A warning for parents in this month’s Pediatrics (PDF, requires subscription): Researchers have linked the increased prevalence of red, itchy skin rashes to the nickel used in modern smartphones and tablets.
The Pediatrics report focuses on the case of an 11-year-old boy who developed a case of allergic contact dermatitis, a non-contagious skin rash. Doctors suspected the child’s first-generation iPad could be a cause, given the nickel content of the device. And indeed, when his parents began limiting his exposure to the tablet, the boy’s rash significantly improved.
The iPad isn’t the only popular tech device that’s causing rashes in its users. Earlier this year, Techlicious reported that the Fitbit Force activity tracker also causes allergic contact dermatitis in its users. The nickel content of the device was called out as one potential cause of the rashes, along with irritation from trapped sweat.
According to the Mayo Clinic, allergic contact dermatitis is very uncomfortable – it’s the same malady caused by contact with poison ivy – but it’s not life-threatening. Still, if a rash is painful, causing embarrassment, appears infected, or if limiting contact with tech doesn’t seem to improve your condition after two to four weeks, the Mayo Clinic advises contacting a medical professional.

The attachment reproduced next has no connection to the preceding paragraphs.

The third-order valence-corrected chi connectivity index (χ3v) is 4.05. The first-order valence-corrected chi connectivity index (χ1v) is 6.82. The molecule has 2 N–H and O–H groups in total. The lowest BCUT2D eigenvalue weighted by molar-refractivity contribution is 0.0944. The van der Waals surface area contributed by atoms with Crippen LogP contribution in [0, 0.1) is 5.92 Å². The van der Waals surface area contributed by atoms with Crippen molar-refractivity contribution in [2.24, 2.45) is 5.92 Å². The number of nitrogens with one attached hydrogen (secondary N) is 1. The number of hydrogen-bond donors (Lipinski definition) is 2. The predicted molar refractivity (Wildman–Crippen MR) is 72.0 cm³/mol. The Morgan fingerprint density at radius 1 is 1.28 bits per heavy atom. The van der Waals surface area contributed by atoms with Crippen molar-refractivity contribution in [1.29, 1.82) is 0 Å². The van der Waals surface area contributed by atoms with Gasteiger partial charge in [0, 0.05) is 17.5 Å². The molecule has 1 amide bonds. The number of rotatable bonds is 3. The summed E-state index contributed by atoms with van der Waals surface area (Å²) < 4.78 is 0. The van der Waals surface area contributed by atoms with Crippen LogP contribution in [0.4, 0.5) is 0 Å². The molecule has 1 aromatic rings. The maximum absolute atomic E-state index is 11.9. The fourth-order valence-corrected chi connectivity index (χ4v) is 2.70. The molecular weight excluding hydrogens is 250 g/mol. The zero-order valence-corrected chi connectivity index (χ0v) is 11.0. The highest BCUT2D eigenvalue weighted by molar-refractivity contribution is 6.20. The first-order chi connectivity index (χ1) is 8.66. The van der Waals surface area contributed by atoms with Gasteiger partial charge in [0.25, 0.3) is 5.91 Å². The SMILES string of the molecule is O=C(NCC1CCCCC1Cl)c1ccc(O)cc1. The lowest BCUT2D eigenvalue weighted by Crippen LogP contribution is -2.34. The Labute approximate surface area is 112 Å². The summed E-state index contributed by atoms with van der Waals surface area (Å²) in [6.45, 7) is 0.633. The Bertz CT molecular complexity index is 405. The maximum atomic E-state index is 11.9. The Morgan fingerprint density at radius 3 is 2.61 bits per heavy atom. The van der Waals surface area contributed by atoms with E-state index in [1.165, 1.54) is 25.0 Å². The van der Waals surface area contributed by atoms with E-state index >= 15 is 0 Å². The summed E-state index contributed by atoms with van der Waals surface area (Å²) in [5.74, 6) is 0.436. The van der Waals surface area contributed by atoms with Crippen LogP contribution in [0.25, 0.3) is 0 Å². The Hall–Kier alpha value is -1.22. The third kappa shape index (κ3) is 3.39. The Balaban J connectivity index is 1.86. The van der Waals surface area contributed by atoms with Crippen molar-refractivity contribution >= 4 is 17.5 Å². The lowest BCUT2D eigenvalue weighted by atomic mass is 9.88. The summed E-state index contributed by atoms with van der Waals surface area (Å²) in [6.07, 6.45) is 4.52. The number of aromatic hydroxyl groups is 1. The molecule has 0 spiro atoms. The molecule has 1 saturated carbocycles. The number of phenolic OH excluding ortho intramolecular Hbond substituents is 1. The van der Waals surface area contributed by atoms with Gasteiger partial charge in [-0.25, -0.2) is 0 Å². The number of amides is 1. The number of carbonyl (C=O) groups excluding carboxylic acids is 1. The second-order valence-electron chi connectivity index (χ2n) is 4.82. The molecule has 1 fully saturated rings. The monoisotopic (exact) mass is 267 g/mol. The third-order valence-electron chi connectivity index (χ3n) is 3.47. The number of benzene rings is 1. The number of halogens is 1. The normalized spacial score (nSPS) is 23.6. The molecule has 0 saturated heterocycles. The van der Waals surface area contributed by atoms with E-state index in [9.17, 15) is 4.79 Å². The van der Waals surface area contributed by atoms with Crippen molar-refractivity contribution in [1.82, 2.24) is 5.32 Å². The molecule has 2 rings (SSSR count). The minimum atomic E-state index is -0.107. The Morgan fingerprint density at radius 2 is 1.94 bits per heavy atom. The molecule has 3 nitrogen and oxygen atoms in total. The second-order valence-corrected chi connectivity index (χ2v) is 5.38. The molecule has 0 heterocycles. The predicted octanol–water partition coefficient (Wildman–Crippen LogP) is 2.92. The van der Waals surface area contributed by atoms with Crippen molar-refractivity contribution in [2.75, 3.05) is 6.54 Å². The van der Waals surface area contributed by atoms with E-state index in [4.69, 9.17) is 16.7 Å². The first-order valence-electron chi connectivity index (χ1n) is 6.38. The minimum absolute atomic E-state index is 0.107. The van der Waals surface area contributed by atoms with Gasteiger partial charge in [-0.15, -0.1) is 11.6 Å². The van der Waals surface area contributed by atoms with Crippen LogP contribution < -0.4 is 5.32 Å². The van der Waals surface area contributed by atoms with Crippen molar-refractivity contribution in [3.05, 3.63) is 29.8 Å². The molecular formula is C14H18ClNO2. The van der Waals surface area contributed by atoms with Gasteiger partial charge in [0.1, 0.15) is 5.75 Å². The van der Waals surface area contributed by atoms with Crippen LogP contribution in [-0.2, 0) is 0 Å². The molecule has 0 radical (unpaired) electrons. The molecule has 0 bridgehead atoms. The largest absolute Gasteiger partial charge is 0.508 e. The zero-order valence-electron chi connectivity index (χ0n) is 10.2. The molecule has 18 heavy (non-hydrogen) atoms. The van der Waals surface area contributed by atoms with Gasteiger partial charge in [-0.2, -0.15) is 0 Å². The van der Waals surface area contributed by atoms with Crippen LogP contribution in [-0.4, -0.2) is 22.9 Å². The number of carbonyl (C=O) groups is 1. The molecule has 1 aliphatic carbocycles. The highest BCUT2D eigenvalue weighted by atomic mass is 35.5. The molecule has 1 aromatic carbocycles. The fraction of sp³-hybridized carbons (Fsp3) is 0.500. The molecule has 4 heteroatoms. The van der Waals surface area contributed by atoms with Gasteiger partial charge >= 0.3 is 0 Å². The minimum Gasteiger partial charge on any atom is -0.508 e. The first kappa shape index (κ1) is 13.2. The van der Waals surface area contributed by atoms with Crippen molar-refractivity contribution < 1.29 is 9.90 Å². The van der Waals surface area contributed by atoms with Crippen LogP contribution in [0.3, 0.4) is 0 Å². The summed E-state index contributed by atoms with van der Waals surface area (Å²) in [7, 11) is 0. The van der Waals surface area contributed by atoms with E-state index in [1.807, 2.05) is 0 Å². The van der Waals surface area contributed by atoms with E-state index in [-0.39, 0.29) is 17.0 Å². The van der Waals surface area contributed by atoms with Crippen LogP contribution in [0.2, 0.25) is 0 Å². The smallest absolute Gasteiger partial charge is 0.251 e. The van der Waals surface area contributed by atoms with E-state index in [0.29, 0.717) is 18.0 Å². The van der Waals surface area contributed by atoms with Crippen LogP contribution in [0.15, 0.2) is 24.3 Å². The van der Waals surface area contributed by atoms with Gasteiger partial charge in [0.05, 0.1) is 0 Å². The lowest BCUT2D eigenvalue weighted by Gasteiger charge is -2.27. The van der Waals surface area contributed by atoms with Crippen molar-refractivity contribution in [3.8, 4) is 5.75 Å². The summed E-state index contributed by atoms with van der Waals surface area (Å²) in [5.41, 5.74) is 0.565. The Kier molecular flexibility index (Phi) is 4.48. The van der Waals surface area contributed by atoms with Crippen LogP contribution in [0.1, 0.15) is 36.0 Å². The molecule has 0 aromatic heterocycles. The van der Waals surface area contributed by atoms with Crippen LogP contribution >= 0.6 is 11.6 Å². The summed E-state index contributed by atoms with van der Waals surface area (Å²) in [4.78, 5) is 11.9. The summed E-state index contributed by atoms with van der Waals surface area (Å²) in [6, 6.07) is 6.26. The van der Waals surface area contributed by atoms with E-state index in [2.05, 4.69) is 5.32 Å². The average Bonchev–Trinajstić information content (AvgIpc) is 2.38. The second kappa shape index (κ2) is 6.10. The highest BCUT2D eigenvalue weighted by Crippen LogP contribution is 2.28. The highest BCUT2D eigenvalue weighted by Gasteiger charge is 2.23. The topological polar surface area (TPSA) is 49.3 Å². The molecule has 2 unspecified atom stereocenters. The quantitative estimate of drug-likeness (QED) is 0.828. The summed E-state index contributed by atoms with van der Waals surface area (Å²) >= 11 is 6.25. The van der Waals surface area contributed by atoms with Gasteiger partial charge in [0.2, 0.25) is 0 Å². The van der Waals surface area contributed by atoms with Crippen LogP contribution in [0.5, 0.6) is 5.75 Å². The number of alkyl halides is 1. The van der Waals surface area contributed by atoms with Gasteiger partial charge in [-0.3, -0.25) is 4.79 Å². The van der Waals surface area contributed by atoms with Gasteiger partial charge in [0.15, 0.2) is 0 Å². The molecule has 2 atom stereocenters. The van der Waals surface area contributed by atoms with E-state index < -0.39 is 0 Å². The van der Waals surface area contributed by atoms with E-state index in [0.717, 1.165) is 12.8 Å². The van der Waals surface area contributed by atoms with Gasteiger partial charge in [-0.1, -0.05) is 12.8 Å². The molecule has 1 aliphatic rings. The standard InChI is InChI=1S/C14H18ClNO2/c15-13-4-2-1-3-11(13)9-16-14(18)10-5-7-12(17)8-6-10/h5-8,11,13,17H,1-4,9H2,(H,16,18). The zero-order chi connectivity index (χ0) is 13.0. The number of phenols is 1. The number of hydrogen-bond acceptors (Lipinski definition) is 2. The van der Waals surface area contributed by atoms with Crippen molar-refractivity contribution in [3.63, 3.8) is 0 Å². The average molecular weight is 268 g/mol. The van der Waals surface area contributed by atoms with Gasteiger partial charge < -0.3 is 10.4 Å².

[Skin rash via Shutterstock]
Valuable resource tool for Techlicious
From Nicole Lascurain on March 04, 2015 :: 4:07 am
Healthline, a leader in providing intelligent health information, has just launched a new service that we think will be of interest and benefit to you and your readers. At our page Diagnose Your Rash On-line, http://www.healthline.com/health/rashes/first-derm, you can upload pictures of your rash and provide a description of it. When you submit your case a board certified dermatologist will review your submission and provide you with an answer within 24 hours.
We’re confident this is a valuable tool for you and your audience. I’m wondering if you would include it as a resource on your page https://www.techlicious.com/blog/allergic-contact-dermatitis-pediatrics-ipad-report/ so that your readers can benefit from this helpful resource?
Let me know what you think and have a great week.
All the best,
Nicole Lascurain • Assistant Marketing Manager
p: 415-281-3100 | f: 415-281-3199
Healthline • The Power of Intelligent Health
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